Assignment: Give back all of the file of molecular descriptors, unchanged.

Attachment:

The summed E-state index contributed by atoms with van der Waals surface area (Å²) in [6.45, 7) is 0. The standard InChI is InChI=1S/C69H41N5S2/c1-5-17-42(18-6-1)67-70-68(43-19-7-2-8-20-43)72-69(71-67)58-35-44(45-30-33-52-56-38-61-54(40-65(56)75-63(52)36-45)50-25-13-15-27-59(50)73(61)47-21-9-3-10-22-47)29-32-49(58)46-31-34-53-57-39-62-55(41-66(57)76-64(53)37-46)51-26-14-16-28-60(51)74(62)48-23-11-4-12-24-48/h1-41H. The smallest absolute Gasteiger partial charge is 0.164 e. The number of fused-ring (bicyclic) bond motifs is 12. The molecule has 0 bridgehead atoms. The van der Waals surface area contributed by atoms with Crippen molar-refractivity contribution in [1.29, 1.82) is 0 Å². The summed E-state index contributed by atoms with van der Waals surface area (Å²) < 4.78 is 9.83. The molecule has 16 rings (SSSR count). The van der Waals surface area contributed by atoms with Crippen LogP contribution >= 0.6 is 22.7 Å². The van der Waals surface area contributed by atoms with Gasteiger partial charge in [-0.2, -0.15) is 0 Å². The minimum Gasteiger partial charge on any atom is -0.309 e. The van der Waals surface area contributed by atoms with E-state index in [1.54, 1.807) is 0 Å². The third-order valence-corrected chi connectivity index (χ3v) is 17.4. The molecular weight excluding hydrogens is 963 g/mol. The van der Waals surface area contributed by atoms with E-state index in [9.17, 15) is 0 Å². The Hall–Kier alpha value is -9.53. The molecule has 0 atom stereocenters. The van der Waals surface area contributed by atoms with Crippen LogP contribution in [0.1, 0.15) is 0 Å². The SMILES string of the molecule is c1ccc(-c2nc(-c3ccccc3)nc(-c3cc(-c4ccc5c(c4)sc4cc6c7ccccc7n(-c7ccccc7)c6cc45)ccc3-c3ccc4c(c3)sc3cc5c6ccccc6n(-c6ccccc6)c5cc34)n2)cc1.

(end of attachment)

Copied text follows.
The summed E-state index contributed by atoms with van der Waals surface area (Å²) in [6.45, 7) is 0. The standard InChI is InChI=1S/C69H41N5S2/c1-5-17-42(18-6-1)67-70-68(43-19-7-2-8-20-43)72-69(71-67)58-35-44(45-30-33-52-56-38-61-54(40-65(56)75-63(52)36-45)50-25-13-15-27-59(50)73(61)47-21-9-3-10-22-47)29-32-49(58)46-31-34-53-57-39-62-55(41-66(57)76-64(53)37-46)51-26-14-16-28-60(51)74(62)48-23-11-4-12-24-48/h1-41H. The smallest absolute Gasteiger partial charge is 0.164 e. The number of fused-ring (bicyclic) bond motifs is 12. The molecule has 0 bridgehead atoms. The van der Waals surface area contributed by atoms with Crippen molar-refractivity contribution in [1.29, 1.82) is 0 Å². The summed E-state index contributed by atoms with van der Waals surface area (Å²) < 4.78 is 9.83. The molecule has 16 rings (SSSR count). The van der Waals surface area contributed by atoms with Crippen LogP contribution >= 0.6 is 22.7 Å². The van der Waals surface area contributed by atoms with Gasteiger partial charge in [-0.2, -0.15) is 0 Å². The minimum Gasteiger partial charge on any atom is -0.309 e. The van der Waals surface area contributed by atoms with E-state index in [1.54, 1.807) is 0 Å². The third-order valence-corrected chi connectivity index (χ3v) is 17.4. The molecular weight excluding hydrogens is 963 g/mol. The van der Waals surface area contributed by atoms with E-state index in [9.17, 15) is 0 Å². The Hall–Kier alpha value is -9.53. The molecule has 0 atom stereocenters. The van der Waals surface area contributed by atoms with Crippen LogP contribution in [0.1, 0.15) is 0 Å². The SMILES string of the molecule is c1ccc(-c2nc(-c3ccccc3)nc(-c3cc(-c4ccc5c(c4)sc4cc6c7ccccc7n(-c7ccccc7)c6cc45)ccc3-c3ccc4c(c3)sc3cc5c6ccccc6n(-c6ccccc6)c5cc34)n2)cc1.